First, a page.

Executive Session Update: Purchase of 1500 Coalton Road4 min read
Good evening, neighbors! Our Superior Town Board just wrapped up a Special Meeting to discuss community space on Main Street in Downtown Superior – and as usual, I will be publishing a full recap later this week. However, I know that many people will be talking about the results coming out of our Executive Session at the beginning of the meeting – meaning, our unanimous decision to approve a purchase agreement for 1500 Coalton Road (the former Land Rover facility) – so I wanted to immediately share my thoughts on that.
First, you may read the official press release here. I will not attempt to restate all the facts contained in this announcement, but will instead provide my color commentary and rationale for my vote to approve the purchase agreement.
At the December 10, 2018 meeting (recap here), I struggled with the decision to rezone. It was clear that the lease was signed under the belief that The Denver Collection could legally operate in this space, which was unfortunate. However, I ultimately chose to uphold the previous Board’s zoning, and our Board voted 6-1 to rezone this property to Recreational Activity Center (RAC).
After that decision, the property owner filed an appeal, and the ensuing litigation has been the subject of several executive sessions with our Town Attorney since that date. Although I am a stalwart champion of transparent government, I agreed that executive sessions were necessary, since discussing pending litigation in an open forum would expose our position to opposing counsel. In those executive sessions, we tried to explore our legal options. However, a potential settlement was proposed: for us to purchase the property ourselves, in order to do with it as we pleased.
I will admit that hearing that the Town itself could control the space had me pretty excited. Although I don’t yet know what we will do with this property, I think it’s a very valuable piece of land, given its location right at the center of our population. (Our economic development consultant, who had no knowledge of this transaction, said as much in his current state report last week.) The Coalton Road corridor is walking distance from thousands of our residents, and the opportunity to resolve this litigation and control the destiny of the property was one I thought we couldn’t pass up. I want to reiterate that we still have not decided what we will do with the property, but seeing that there were multiple viable options gave me comfort in moving forward with the settlement agreement.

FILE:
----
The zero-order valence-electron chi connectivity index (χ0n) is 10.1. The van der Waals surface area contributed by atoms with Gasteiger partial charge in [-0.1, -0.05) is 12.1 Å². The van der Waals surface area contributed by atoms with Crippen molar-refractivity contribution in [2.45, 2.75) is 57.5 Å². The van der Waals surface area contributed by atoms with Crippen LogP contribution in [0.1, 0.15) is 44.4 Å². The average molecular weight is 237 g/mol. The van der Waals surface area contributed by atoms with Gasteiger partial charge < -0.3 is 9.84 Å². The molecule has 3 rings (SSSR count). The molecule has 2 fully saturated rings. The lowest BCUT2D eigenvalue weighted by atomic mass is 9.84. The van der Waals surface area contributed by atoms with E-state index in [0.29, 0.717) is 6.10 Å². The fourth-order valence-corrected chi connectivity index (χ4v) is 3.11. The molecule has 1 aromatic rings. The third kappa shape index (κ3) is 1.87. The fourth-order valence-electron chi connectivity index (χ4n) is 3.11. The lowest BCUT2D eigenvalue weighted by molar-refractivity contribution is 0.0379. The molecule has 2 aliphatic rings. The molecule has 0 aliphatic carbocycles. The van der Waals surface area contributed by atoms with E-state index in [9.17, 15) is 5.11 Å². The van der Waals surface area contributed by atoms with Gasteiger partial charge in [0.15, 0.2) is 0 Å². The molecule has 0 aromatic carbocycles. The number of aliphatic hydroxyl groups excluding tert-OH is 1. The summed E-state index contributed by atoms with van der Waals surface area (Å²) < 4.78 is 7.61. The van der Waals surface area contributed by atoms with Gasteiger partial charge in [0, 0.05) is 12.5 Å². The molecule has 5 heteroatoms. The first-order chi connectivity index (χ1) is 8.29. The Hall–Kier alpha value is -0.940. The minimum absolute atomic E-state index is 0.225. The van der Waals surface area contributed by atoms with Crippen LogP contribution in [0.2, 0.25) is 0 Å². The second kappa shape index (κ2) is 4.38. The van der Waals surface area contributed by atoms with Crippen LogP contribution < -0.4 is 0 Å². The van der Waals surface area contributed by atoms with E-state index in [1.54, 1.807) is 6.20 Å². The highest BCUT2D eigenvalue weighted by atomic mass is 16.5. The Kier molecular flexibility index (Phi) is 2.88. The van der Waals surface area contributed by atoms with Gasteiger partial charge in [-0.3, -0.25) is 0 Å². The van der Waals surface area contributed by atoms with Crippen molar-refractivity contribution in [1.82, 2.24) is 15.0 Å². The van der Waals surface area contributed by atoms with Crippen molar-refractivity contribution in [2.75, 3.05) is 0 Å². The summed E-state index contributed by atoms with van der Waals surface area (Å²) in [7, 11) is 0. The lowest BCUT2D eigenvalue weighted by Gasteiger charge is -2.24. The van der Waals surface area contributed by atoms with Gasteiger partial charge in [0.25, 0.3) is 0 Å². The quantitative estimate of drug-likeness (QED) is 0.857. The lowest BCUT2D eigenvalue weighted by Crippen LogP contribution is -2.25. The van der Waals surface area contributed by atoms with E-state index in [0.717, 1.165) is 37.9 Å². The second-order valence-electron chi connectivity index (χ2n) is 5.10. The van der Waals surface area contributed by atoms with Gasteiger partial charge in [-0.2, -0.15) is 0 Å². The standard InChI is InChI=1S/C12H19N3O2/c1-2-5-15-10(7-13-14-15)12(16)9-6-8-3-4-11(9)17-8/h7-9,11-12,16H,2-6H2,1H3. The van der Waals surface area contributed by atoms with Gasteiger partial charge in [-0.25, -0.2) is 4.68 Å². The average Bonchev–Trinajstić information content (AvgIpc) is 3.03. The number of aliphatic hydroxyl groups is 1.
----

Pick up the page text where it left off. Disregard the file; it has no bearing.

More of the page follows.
For me, ultimately, it came down to the fact that I thought it was important for us to protect the zoning that our previous Board of Trustees had tried to implement. As I’ve said numerous times on numerous issues, I think it’s important for people to be able to purchase homes in Superior and not be surprised by things changing around them that they could not have foreseen. If you buy a home next to an empty lot zoned for commercial development, you can’t complain when that development comes in; however, the zoning of this property was intended to prevent a used car dealership from replacing Land Rover. I am sure many adjacent homeowners bought their properties with that in mind, and at the December 10 meeting, many of them came to public comment to say just that.
One thing I gave a lot of thought to was whether I felt comfortable approving a purchase offer without first speaking with the community, when I am all for transparency. My answer is that I wished we could have these discussions in the open, and was really dismayed that we could not. However, I didn’t want that to stop me from doing the right thing – which the residents of Superior entrusted me with doing when I was elected. Thank you again for your trust – I hope I am living up to it, despite these circumstances not being ideal for open communications!
Now that we can speak freely, I am sure you will have many comments and questions, and I certainly welcome those. As far as next steps, we will be going through inspections and potentially closing in the next 30-45 days, and will also start to explore potential uses for the building in that time. Once the litigation is no longer hanging over us (assuming a successful closing), we can be completely transparent – and I look forward to robust discussion on the opportunity ahead!